The overall objective of the proposed research is to increase our understanding of parent decision making for critically ill neonates and the relationship of trust in the health provider to parents'preferred style of decision making or decision control preference (independent, shared, or passive). Parent decision making is particularly important in the neonatal intensive care unit (NICU) because parents are faced with numerous decisions ranging from consenting to specific procedures to the withholding or withdrawing of life sustaining treatments. Parents'motivation for engaging in these decisions has been shown to vary by personal characteristics. Lower educational level has been associated with less active involvement in decision making and conflicting findings exist on racial differences in parent decision involvement. The proposed study is guided by the Framework for Parent Decision Making for Critically Ill Infants to study 72 parents and their infants. Understanding these relationships is crucial to determining appropriate interventions aimed at improving shared decision making in the NICU.
The specific aims of this proposed research study are to: 1) Examine the relationship between parent race (African American or white) and parents'level of trust in the a) health provider and b) institution, while controlling for education and income;2) Examine the relationship of parents'level of trust in the a) health provider and b) institution to parents'DCP (independent, shared, or passive) regarding care of their neonate in the NICU;3) Evaluate the influence of parents'level of trust in the a) health provider and b) institution on the relationship between parent race and DCP in parents of infants in the NICU;4) Explore the relationship between provider-parent race concordance and parent's level of trust in the health provider;and 5) Explore the relationship between DCP in parents of infants in the NICU and parents'decision making self-efficacy. A cross-sectional survey design will be employed to investigate these relationships among parents of neonates in a large NICU at an academic institution. Findings from this and subsequent studies will be used to develop interventions that enhance parents'motivation and skills for decision making, and may ultimately lead to improved parent-provider relationships in the NICU.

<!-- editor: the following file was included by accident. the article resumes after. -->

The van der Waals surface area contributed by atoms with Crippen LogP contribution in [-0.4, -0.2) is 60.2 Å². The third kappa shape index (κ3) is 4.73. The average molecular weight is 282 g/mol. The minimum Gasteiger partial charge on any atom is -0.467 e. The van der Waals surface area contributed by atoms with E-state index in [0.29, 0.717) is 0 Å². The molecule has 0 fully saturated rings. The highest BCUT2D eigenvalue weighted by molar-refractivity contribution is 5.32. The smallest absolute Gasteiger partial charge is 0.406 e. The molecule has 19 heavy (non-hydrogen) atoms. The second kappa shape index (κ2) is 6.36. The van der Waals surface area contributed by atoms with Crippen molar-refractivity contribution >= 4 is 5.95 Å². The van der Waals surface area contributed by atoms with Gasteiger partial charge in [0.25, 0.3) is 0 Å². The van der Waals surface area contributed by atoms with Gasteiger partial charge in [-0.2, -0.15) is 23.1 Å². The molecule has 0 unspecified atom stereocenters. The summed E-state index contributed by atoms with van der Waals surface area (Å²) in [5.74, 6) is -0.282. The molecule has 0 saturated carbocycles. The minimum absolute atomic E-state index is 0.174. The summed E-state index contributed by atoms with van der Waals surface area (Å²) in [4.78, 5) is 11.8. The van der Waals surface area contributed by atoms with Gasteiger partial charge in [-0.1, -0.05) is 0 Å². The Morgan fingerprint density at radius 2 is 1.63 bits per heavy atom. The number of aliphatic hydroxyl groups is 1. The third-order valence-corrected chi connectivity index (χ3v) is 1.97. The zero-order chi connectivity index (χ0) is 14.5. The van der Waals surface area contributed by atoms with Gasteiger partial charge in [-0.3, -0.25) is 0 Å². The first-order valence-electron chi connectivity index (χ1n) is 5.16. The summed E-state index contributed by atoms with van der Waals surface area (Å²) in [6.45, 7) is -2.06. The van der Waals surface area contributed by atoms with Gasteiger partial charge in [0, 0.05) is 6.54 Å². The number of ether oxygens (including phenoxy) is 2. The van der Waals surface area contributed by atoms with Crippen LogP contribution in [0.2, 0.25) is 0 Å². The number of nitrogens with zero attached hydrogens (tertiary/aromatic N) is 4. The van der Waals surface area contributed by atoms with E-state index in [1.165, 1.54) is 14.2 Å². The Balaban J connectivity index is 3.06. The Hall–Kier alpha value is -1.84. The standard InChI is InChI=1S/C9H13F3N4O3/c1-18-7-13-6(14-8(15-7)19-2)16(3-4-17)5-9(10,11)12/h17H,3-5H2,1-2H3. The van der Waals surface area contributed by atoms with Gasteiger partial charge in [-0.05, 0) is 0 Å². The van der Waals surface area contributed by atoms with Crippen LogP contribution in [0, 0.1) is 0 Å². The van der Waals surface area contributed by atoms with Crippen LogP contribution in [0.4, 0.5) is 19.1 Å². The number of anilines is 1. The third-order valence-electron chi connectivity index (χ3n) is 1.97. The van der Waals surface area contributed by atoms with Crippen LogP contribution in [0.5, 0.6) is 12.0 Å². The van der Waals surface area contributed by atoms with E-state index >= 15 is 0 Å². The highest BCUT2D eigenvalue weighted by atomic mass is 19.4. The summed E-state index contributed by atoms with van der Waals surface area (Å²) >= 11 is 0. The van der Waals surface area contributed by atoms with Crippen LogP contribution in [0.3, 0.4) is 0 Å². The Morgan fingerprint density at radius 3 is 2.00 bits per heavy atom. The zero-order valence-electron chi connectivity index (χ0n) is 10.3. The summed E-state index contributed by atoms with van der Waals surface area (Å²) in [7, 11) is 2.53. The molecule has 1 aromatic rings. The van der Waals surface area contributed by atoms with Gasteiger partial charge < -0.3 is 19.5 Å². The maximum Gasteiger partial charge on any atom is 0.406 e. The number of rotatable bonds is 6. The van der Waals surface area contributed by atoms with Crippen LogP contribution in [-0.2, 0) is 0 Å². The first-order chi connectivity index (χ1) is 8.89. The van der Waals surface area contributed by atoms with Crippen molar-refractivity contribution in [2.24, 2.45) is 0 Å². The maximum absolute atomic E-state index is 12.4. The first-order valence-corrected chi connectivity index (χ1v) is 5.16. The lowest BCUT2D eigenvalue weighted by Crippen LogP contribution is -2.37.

This research is relevant to the areas of research emphasis at the NINR, specifically those relating to alleviating health disparities and end-of-life care. Findings of the proposed study have the potential to increase our understanding of the decision making preferences of parents of critically ill neonates, and the role of parent characteristics and trust in the health provider in influencing these preferences.
|Rosenthal, Sara A; Nolan, Marie T (2013) A meta-ethnography and theory of parental ethical decision making in the neonatal intensive care unit. J Obstet Gynecol Neonatal Nurs 42:492-502|